Two years ago Evan Meek was an All-Star, but yesterday the Pirates demoted the 28-year-old right-hander to the minors after he allowed runs in four of nine outings to begin the season.
To call Meek a former All-Star is technically correct and also fairly misleading, since even in that 2010 season he was basically just a good setup man who got the nod as the Pirates’ representative.
However, it’s also worth noting that his performance early on this season was hardly disastrous enough to warrant a demotion to Triple-A at age 28 and with five years of big-league experience under his belt.
He posted a 5.59 ERA in 9.2 innings, but had a solid 6/1 K/BB ratio and Bill Brink of the Pittsburgh Post Gazette reports that his velocity has risen recently after Meek missed much of last season with injuries. Deserved or not Meek took the demotion in stride, saying all the right things and talking about how the Pirates “are giving me opportunities to get back to where we need to be.”
The Yankees fell behind early to the Orioles on Sunday afternoon, a day after dropping both ends of Saturday’s doubleheader. Their game, as did every other game on Sunday with the exception of the Braves-Cardinals doubleheader, started at 3:05 or 3:10 EDT, a change Major League Baseball recently made to create fairness on the final day of the season.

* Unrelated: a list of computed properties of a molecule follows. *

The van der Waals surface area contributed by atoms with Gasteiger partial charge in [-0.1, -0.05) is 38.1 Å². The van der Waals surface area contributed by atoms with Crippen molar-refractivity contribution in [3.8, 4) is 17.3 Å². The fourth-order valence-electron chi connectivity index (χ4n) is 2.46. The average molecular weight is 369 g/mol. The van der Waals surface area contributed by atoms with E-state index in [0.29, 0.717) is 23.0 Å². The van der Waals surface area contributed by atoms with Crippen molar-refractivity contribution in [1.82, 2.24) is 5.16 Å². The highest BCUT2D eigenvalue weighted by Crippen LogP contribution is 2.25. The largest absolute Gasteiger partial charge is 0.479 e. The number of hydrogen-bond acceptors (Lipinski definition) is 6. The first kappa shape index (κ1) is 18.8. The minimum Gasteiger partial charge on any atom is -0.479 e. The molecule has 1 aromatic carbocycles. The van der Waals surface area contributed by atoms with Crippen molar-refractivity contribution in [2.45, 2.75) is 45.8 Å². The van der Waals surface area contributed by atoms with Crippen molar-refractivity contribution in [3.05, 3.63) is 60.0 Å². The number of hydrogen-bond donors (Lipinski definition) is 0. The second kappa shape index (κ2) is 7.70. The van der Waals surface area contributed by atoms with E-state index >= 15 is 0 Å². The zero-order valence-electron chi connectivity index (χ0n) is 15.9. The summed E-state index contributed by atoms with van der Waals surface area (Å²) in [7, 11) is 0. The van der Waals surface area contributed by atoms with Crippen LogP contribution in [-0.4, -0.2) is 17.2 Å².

Girardi is not a fan. Per the Associated Press:
It was cloudy at Camden Yards at 3:05 p.m., but late-afternoon games often make it difficult for batters to see pitches.
Girardi said, “Here’s the thing that bothers me: If it’s a sunny day you’re playing in shadows.”
He added, “If it’s the most important game of the year to get in, I don’t think that’s right.”
Understanding the idea is for every team to play at the same time, Girardi said, “Then play all night games.”
One wonders if MLB had scheduled Sunday’s slate of games for the night, if Girardi would have instead complained about batters losing fly balls in the stadium lights. Furthermore, both teams have to play in the same conditions.
Marlins outfielder Ichiro Suzuki was given an opportunity to play a new position in Sunday’s series finale against the Phillies. After the Phillies rallied to take a 6-2 lead in the seventh, the Marlins let Suzuki take the hill in the eighth. And, in news that surprises no one, he was impressive.
Though Suzuki gave up a run on two hits, he flashed a fastball that hit the mid-80’s and a breaking ball with some bite.
Suzuki, who turns 42 years old later this month, is 65 hits of 3,000 in his major league career. The Marlins are interested in bringing him back in 2016.